One of the few positive sides of the pandemic is that it’s helped us relearn to love the outdoors. The strict distancing guidelines in place to reduce COVID-19 transmission force us to plan any sizable gatherings outside. At Dartmouth, we’re blessed with beautiful natural surroundings, lots of green space and an institutional bent toward nature. However, we’re also blessed with somewhat tumultuous weather.


Editors' Note

(09/23/20 6:00am)

As students get into the swing of a new academic term, this week marks the end of quarantine for many living on campus. For some, this may provide the excitement of increased freedom and flexibility. But for others, these additional privileges may incite feelings of uncertainty. With the pandemic standing at odds with the desire for human contact — especially for freshmen seeking to make friends — will we be able to conduct social interaction in a safe and responsible manner? 




Unpacking For The Fall

(09/16/20 6:15am)

The ritual of packing and unpacking has always marked the beginning of college. Students pack up their lives at home — at least mostly — and arrive on campus to start a new life for the next nine months. Their dorms, which were stark, undecorated bedrooms just days prior, are given a new life and personality by the things these students bring.


Quarantine Routine: A Day In The Life

(09/16/20 6:05am)

I used to be a big fan of routines; my weekly structure provided me with the consistency I thought I needed. It was comforting. If you asked me to recall what my Thursdays looked like this past winter, I could provide you with a slightly alarming amount of detail: what time my alarms were set for (8:45 if I was feeling ambitious), the time I actually woke up (9:45, leaving me with just enough time to rush to my 10A), what I ate for lunch (most likely a brie and apple sandwich from KAF) and where I studied between classes (2FB).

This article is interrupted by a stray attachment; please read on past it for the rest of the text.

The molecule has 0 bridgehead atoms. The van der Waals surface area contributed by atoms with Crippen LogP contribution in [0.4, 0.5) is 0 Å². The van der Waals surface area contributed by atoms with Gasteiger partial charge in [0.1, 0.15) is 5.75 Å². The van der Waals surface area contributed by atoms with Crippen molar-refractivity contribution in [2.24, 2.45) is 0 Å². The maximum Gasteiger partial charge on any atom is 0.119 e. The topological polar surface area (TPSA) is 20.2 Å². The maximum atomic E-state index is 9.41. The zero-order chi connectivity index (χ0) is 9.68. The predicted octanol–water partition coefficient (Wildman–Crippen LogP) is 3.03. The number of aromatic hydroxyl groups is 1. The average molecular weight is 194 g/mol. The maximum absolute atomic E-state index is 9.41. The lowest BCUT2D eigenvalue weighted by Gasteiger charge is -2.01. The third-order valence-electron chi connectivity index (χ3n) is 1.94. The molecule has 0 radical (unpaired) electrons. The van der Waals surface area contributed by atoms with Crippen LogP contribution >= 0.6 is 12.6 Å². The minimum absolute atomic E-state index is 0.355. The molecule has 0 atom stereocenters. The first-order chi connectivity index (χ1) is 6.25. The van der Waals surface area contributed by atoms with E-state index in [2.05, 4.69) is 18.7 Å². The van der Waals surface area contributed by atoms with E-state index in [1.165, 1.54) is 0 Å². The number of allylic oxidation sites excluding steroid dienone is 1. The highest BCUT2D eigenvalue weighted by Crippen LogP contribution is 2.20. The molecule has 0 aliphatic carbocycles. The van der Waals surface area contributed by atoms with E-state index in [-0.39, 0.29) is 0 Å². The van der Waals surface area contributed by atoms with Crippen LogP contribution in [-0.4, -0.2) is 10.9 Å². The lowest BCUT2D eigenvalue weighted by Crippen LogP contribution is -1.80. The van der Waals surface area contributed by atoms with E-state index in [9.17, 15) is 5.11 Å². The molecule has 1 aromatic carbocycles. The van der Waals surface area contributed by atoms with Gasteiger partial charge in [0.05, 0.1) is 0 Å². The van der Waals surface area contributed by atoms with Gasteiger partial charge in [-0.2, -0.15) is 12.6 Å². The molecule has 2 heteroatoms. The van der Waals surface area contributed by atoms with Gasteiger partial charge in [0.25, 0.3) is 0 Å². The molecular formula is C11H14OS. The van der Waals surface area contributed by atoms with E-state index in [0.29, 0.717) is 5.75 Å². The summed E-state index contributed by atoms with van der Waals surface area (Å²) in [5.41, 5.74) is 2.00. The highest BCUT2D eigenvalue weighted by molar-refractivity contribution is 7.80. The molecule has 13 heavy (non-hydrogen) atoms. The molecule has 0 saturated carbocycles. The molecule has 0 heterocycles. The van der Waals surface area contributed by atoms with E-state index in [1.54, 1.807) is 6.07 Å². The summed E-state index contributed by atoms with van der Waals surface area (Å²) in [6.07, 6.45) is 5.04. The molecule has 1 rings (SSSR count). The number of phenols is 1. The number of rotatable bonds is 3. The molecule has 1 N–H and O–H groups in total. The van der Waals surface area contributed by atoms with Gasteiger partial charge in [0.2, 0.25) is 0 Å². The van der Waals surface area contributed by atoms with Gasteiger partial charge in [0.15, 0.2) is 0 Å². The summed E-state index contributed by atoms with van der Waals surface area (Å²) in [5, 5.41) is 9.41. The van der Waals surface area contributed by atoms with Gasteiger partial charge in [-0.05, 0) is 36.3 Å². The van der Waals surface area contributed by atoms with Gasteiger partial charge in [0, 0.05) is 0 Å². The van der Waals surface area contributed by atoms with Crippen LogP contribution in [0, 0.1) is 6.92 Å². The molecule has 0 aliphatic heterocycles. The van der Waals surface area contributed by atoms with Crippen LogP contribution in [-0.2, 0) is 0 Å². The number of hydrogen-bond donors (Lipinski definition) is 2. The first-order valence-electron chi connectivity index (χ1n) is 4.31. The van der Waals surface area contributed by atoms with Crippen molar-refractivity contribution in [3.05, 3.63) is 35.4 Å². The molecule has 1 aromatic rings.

Just Inside Boston

(09/16/20 6:10am)

I don’t say I’m from “just outside Boston,” but since Dartmouth students come from around the world, I’m sure many people would classify me that way. I’m from a suburban town about 50 minutes outside Boston, but growing up, I only ever went to Boston for dim sum on special family occasions. I’ve never been to Mike’s Pastry or the Boston Burger Company. I’m not familiar with the T. I couldn’t tell you what the Freedom Trail is.


Editors' Note

(09/16/20 6:00am)

People often talk about New Year’s resolutions as if Jan. 1 marks a logical date to start eating clean and hitting the gym. For students, however, the new year starts in September. As the trees begin to repaint themselves in flaming colors, Dartmouth students can remake themselves by trying out new classes, activities or ways of living.


Mind the Gap: Reimagining a Year Away

(09/16/20 6:20am)

When you hear the words “gap year,” what do you imagine? If you’re like me, someone who went straight to college after graduating from high school, you might imagine gap year students something like those larger-than-life folk heroes of yore — they disappear into the mountains and emerge months later having self-actualized; they weather unknown roads; in general, they swashbuckle. No matter what somebody tells me they did on their gap year, I always assume they fought a shark at least once during the year.